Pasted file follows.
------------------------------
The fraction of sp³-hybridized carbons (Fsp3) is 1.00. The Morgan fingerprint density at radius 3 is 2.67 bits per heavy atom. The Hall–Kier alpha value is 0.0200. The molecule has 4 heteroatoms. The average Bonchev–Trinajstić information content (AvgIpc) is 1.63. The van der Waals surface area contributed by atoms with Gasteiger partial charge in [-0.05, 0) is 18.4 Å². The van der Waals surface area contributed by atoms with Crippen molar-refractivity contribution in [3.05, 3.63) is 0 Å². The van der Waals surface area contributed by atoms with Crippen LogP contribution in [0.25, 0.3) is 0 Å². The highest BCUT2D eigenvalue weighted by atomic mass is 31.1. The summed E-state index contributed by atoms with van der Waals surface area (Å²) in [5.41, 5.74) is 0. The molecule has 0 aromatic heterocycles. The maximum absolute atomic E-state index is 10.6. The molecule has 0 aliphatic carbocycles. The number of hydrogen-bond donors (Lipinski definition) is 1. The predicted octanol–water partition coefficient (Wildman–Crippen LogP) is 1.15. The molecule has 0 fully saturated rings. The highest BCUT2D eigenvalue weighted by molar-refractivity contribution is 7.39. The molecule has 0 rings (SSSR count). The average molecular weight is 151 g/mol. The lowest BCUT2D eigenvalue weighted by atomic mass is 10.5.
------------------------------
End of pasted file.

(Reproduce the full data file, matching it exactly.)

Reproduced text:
The fraction of sp³-hybridized carbons (Fsp3) is 1.00. The Morgan fingerprint density at radius 3 is 2.67 bits per heavy atom. The Hall–Kier alpha value is 0.0200. The molecule has 4 heteroatoms. The average Bonchev–Trinajstić information content (AvgIpc) is 1.63. The van der Waals surface area contributed by atoms with Gasteiger partial charge in [-0.05, 0) is 18.4 Å². The van der Waals surface area contributed by atoms with Crippen molar-refractivity contribution in [3.05, 3.63) is 0 Å². The van der Waals surface area contributed by atoms with Crippen LogP contribution in [0.25, 0.3) is 0 Å². The highest BCUT2D eigenvalue weighted by atomic mass is 31.1. The summed E-state index contributed by atoms with van der Waals surface area (Å²) in [5.41, 5.74) is 0. The molecule has 0 aromatic heterocycles. The maximum absolute atomic E-state index is 10.6. The molecule has 0 aliphatic carbocycles. The number of hydrogen-bond donors (Lipinski definition) is 1. The predicted octanol–water partition coefficient (Wildman–Crippen LogP) is 1.15. The molecule has 0 fully saturated rings. The highest BCUT2D eigenvalue weighted by molar-refractivity contribution is 7.39. The molecule has 0 rings (SSSR count). The average molecular weight is 151 g/mol. The lowest BCUT2D eigenvalue weighted by atomic mass is 10.5.